If you watch the nightly news, there are lots of stories about the crash in real estate prices. The problem is, these stories are aimed at audiences who have endured the overcooked markets in Toronto and Vancouver. We’ve gawked at those two cities and their unsustainable real-estate bubbles for a while now.
We can easily assume those trends translate to Edmonton, but they don’t. On Tuesday, Royal LePage released its overview of the Canadian real estate market. And, despite rising interest rates and economic uncertainty, it predicts that the price of the average Edmonton home will rise from $438,300 in winter of 2022 to $442,683 by winter of 2023. It’s a modest increase, but an increase, nonetheless.
“I tell people that Edmonton is the least exciting real estate market in the country,” said Tom Shearer, broker at Royal LePage Noralta Real Estate. “We don’t often see big jumps, and we don’t see big drops.”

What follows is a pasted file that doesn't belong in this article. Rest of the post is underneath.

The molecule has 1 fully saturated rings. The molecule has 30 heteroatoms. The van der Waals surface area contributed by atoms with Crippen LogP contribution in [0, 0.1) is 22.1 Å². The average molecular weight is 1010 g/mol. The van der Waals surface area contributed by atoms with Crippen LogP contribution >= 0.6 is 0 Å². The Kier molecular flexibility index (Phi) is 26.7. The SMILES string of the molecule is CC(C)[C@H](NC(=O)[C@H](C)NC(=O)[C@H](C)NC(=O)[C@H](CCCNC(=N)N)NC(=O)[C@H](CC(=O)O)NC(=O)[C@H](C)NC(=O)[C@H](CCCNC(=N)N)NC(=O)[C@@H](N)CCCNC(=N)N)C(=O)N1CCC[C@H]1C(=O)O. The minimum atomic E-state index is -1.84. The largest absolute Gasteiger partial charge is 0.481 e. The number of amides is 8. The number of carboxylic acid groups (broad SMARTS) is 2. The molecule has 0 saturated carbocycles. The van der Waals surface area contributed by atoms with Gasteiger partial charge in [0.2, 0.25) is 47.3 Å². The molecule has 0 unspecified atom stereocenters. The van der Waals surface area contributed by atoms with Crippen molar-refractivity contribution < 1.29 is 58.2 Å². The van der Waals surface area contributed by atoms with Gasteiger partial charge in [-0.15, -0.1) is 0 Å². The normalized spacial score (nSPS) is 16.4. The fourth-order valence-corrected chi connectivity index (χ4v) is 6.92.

So, if interest rates are up — if we’re looking to save money at every corner — why are homes maintaining their values in Edmonton, while we’re reading about freefall in other cities? Shearer employs 165 agents, and he said the feedback he gets is that about one in six people in the home-buying market is from out of town. Those people looking to move into Edmonton are helping the demand side of things.
“Edmonton has a lot of things going for it,” says Shearer. “First, people say, ‘I can get a job that will pay me well.’ Second, they say, ‘When I land that job that pays me well, I can own a home that’s close to my job, that is pleasant.’ They realize that this makes them happy.”